There are more than 950 photographs in this book by Dushka and her mother, although it was Dushka who did most of the writing and the organizing of the book. Why in hell do we see here two photographs of Steve Allen and Jim Backus, respectively, two Hollywood celebrities, in a book about Mr. Gurdjieff? In order to answer this question we have to have known Dushka in person. She was the quintessential social person. She loved people and she loved to be with people. She loved to be visited by people. She loved to talk to people and she loved to listen to people. And she would speak to people the way she was. She would tell you how she saw you right in front of your face and you will either take it or leave it. She did not care. I visited her this past Thursday after she was taken to the Hospice where she gave her last breath of life. I was blessed that she was alone in her room because all the time people were coming in and out to visit her. She was kind of sleeping with her eyes closed and her breath was heavy and difficult. I touched her arm and she opened her eyes and said: "Oh, Will, I am so happy to see you." Then for more than an hour we spoke about many things. I will soon report on our last conversation here in the Open House. But I can say now that even in great pain she was full of life, as she always was. And that is why we see more than 950 photos of people in her book, because she loved people. We can see all this reflected in the first quote in the book that came from Dushka herself:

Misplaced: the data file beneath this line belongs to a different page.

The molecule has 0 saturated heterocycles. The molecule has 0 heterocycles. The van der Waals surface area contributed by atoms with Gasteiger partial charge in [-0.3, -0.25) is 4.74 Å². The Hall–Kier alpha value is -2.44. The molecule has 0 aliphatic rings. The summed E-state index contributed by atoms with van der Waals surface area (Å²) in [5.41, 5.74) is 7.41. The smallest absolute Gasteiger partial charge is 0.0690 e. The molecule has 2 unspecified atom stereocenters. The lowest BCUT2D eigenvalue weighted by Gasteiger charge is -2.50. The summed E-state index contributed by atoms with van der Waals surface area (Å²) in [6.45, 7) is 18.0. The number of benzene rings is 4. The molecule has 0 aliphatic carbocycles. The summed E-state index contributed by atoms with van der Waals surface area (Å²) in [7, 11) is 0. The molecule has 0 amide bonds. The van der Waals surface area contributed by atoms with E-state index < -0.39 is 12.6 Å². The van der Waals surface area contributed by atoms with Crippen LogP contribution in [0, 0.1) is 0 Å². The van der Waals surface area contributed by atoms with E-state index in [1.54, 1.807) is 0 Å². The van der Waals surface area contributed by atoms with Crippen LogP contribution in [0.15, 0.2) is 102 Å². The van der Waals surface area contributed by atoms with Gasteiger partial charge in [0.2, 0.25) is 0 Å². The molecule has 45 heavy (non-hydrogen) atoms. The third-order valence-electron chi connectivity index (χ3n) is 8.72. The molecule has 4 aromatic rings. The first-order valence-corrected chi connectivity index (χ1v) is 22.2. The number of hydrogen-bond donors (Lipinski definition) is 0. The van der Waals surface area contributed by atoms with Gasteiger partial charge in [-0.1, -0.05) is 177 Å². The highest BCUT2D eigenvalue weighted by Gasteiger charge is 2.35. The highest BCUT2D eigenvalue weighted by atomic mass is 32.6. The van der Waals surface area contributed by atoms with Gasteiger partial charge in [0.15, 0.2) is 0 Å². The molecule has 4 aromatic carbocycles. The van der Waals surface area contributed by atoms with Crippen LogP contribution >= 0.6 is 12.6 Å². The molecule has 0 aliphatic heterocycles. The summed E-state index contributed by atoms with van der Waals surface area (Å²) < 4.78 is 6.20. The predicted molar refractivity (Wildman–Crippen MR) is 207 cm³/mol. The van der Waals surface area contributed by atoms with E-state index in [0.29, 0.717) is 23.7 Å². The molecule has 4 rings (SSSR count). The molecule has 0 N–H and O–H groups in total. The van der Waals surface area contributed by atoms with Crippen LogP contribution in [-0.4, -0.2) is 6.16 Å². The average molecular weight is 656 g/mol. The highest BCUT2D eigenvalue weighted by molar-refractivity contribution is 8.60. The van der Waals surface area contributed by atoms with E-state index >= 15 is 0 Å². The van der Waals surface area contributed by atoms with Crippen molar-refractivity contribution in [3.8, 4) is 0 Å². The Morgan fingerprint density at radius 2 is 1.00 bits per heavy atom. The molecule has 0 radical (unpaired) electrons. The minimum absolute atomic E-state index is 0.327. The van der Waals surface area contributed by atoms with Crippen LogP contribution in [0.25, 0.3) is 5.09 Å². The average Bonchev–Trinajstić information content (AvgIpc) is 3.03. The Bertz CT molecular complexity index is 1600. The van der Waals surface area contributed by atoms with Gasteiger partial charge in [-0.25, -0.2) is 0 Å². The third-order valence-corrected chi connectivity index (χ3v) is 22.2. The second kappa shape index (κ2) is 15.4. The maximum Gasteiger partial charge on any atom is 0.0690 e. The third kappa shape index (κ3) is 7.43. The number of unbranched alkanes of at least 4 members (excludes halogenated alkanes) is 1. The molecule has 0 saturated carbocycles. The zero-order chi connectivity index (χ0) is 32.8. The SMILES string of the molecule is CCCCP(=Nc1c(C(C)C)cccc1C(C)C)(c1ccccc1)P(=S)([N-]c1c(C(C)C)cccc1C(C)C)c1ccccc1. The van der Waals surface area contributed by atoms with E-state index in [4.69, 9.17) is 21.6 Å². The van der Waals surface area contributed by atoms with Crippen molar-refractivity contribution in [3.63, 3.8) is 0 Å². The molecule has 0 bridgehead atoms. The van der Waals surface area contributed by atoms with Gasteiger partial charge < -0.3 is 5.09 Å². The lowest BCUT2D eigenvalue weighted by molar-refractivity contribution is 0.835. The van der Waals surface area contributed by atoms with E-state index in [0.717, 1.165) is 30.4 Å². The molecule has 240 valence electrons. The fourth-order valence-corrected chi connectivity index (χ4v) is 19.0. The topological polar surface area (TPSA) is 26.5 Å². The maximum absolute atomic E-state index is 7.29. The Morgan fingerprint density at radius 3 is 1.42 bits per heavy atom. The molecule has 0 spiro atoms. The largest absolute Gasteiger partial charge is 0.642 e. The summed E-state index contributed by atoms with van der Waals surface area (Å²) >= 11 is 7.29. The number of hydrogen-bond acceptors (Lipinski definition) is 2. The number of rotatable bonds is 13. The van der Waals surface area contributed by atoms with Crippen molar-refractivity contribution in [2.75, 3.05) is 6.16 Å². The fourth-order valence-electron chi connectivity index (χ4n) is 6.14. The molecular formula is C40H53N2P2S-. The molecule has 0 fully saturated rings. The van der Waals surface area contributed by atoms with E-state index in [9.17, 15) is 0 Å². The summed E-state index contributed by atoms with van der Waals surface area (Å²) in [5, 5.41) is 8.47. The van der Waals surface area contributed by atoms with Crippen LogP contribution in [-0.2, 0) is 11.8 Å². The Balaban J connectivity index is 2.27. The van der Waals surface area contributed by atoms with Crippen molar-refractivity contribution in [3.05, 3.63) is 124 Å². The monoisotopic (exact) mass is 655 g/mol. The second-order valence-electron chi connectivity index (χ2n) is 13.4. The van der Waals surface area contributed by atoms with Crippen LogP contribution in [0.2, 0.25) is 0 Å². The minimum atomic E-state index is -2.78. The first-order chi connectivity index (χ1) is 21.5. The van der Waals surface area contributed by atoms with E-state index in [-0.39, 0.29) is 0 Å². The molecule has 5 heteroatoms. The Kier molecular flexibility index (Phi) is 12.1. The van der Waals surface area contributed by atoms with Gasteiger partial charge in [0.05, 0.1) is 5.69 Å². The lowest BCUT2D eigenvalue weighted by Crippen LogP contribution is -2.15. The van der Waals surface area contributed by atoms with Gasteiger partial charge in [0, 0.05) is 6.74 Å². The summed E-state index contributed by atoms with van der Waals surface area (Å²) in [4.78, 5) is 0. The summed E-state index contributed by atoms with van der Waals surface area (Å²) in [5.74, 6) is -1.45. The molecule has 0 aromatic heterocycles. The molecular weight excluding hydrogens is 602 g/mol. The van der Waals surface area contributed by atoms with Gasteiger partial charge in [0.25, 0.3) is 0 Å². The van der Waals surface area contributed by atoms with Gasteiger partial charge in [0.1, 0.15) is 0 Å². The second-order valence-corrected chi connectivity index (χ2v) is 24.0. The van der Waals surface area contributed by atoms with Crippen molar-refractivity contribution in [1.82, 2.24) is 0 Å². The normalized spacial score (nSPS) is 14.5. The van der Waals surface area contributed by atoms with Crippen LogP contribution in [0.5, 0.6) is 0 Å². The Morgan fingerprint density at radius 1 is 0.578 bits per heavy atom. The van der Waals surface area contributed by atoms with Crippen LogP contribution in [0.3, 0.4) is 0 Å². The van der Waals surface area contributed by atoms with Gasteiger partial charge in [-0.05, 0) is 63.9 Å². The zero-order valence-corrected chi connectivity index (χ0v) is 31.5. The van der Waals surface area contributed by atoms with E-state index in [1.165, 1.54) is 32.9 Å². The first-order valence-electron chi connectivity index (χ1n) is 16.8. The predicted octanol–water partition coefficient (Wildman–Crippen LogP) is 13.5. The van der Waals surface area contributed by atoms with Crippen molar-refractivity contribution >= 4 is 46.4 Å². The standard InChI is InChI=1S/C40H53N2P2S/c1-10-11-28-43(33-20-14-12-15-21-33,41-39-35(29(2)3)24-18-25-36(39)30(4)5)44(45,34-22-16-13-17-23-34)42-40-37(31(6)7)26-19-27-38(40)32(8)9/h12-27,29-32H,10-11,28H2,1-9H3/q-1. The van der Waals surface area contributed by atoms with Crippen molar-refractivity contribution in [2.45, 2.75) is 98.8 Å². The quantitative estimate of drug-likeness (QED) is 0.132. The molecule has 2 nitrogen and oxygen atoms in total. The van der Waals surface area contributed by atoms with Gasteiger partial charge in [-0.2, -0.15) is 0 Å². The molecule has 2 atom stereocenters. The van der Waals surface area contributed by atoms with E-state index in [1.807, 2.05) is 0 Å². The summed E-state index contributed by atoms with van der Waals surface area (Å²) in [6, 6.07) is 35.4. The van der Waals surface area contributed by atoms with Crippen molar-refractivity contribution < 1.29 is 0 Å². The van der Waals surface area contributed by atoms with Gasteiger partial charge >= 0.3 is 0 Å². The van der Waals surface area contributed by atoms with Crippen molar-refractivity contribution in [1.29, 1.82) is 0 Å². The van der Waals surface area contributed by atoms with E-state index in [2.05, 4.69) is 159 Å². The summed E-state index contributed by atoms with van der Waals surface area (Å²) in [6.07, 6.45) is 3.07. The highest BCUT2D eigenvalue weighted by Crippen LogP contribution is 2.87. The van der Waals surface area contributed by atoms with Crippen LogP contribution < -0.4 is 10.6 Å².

"We were blessed in our lives to come close to some special human beings. Special, yes, because they had more being than the rest of us. But that doesn't mean they were any less human. Quite the contrary!"